Well, yah, except Francis is not estupido, so he does the Jesuitical dance. Yes, he apparently holds heretical positions such as those reported by some antiquated newspaper publisher in Rome.
But--assuming that the publisher is absolutely accurate--Francis has never stated his 'heresies' for the record. His confirmation of highly irregular praxis, e.g., the 'communion for adulterers' thing in Argentina is not--strictly speaking--"heresy," although it is easy to infer heresy therefrom.
IOW, the guy is very cagey. Ergo, this excerpt from the Catholic Encyclopedia:
...The subject-matter of both faith and heresy is, therefore, the deposit of the faith, that is, the sum total of truths revealed in Scripture and Tradition as proposed to our belief by the Church. The believer accepts the whole deposit as proposed by the Church; the heretic accepts only such parts of it as commend themselves to his own approval. The heretical tenets may be ignorance of the true creed, erroneous judgment, imperfect apprehension and comprehension of dogmas: in none of these does the will play an appreciable part, wherefore one of the necessary conditions of sinfulness--free choice--is wanting and such heresy is merely objective, or material. On the other hand the will may freely incline the intellect to adhere to tenets declared false by the Divine teaching authority of the Church. The impelling motives are many: intellectual pride or exaggerated reliance on one's own insight; the illusions of religious zeal; the allurements of political or ecclesiastical power; the ties of material interests and personal status; and perhaps others more dishonourable. Heresy thus willed is imputable to the subject and carries with it a varying degree of guilt; it is called formal, because to the material error it adds the informative element of "freely willed".Francis has very carefully avoided FORMAL heresy. Oh, he may well BE a formal heretic--but you won't know it from his public statements or writings. And as we all know, especially Cdl. Burke, Francis doesn't answer questions that he doesn't want to answer.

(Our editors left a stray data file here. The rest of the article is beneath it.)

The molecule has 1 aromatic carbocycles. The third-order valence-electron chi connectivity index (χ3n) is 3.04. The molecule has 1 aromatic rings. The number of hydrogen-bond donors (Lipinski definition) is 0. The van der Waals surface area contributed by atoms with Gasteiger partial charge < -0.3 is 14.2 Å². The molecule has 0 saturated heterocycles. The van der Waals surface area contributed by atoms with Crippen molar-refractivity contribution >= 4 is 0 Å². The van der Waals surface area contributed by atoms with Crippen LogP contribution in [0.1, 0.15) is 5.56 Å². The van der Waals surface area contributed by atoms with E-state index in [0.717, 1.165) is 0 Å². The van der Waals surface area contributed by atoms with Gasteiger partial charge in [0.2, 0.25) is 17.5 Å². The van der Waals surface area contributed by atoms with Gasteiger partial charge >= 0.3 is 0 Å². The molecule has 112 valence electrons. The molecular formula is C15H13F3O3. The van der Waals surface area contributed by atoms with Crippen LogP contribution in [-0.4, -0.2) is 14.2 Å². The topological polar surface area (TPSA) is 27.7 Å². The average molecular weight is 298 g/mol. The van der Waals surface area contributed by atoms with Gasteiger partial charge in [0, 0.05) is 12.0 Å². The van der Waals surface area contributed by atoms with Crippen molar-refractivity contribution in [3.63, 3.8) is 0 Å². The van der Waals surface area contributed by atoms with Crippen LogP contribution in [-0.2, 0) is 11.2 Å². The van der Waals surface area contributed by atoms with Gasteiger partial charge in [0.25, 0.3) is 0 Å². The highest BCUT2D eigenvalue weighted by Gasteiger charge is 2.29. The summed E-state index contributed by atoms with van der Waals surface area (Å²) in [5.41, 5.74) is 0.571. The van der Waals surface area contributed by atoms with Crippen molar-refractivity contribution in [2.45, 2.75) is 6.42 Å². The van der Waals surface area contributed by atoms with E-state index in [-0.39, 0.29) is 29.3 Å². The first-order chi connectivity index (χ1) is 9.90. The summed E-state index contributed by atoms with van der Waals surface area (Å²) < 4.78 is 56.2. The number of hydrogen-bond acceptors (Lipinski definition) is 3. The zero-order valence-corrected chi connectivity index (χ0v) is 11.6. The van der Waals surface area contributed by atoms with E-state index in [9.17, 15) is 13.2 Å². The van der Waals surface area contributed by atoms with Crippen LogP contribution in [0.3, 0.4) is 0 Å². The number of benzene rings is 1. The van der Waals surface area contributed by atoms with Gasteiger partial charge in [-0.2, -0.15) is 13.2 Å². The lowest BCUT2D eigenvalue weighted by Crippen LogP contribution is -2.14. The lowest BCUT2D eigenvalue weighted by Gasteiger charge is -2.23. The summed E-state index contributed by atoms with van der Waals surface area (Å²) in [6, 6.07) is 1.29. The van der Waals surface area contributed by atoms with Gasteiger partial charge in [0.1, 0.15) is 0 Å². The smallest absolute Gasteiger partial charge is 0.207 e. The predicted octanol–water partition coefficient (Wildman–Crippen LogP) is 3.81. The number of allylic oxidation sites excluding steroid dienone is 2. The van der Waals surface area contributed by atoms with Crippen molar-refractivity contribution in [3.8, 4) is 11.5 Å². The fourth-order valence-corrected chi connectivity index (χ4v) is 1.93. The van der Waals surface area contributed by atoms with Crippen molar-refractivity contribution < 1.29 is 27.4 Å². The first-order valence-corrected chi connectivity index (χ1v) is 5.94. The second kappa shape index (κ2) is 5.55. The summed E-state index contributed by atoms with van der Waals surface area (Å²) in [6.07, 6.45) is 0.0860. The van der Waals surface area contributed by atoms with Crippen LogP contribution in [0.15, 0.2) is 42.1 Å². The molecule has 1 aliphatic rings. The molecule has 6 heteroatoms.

Pertinacity, that is, obstinate adhesion to a particular tenet is required to make heresy formal. For as long as one remains willing to submit to the Church's decision he remains a Catholic Christian at heart and his wrong beliefs are only transient errors and fleeting opinions. Considering that the human intellect can assent only to truth, real or apparent, studied pertinacity — as distinct from wanton opposition — supposes a firm subjective conviction which may be sufficient to inform the conscience and create "good faith". Such firm convictions result either from circumstances over which the heretic has no control or from intellectual delinquencies in themselves more or less voluntary and imputable. A man born and nurtured in heretical surroundings may live and die without ever having a doubt as to the truth of his creed. On the other hand a born Catholic may allow himself to drift into whirls of anti-Catholic thought from which no doctrinal authority can rescue him, and where his mind becomes incrusted with convictions, or considerations sufficiently powerful to overlay his Catholic conscience. It is not for man, but for Him who searcheth the mind and heart, to sit in judgment on the guilt which attaches to an heretical conscience....
The Cardinal is correct: this is unprecedented and Canon Law doesn't have a "how-to" manual for this sort of problem.